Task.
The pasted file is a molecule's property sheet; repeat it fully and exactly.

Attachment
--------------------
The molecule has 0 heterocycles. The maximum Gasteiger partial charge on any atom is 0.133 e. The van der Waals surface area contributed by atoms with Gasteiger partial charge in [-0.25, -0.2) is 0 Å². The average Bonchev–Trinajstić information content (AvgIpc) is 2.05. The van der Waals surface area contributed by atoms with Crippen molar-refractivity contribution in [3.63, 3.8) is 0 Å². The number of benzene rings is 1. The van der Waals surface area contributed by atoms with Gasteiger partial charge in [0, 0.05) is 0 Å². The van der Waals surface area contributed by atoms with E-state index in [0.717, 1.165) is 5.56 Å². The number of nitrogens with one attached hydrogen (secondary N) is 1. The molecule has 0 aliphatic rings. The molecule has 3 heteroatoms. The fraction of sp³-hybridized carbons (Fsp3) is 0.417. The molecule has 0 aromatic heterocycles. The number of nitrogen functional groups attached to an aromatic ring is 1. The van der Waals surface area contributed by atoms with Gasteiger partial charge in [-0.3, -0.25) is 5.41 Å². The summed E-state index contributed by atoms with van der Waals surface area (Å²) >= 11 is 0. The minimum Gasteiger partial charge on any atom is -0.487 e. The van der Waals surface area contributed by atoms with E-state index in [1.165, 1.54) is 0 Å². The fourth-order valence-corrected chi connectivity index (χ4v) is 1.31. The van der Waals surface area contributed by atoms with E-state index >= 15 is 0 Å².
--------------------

The molecule has 0 heterocycles. The maximum Gasteiger partial charge on any atom is 0.133 e. The van der Waals surface area contributed by atoms with Gasteiger partial charge in [-0.25, -0.2) is 0 Å². The average Bonchev–Trinajstić information content (AvgIpc) is 2.05. The van der Waals surface area contributed by atoms with Crippen molar-refractivity contribution in [3.63, 3.8) is 0 Å². The number of benzene rings is 1. The van der Waals surface area contributed by atoms with Gasteiger partial charge in [0, 0.05) is 0 Å². The van der Waals surface area contributed by atoms with E-state index in [0.717, 1.165) is 5.56 Å². The number of nitrogens with one attached hydrogen (secondary N) is 1. The molecule has 0 aliphatic rings. The molecule has 3 heteroatoms. The fraction of sp³-hybridized carbons (Fsp3) is 0.417. The molecule has 0 aromatic heterocycles. The number of nitrogen functional groups attached to an aromatic ring is 1. The van der Waals surface area contributed by atoms with Gasteiger partial charge in [-0.3, -0.25) is 5.41 Å². The summed E-state index contributed by atoms with van der Waals surface area (Å²) >= 11 is 0. The minimum Gasteiger partial charge on any atom is -0.487 e. The van der Waals surface area contributed by atoms with E-state index in [1.165, 1.54) is 0 Å². The fourth-order valence-corrected chi connectivity index (χ4v) is 1.31. The van der Waals surface area contributed by atoms with E-state index >= 15 is 0 Å².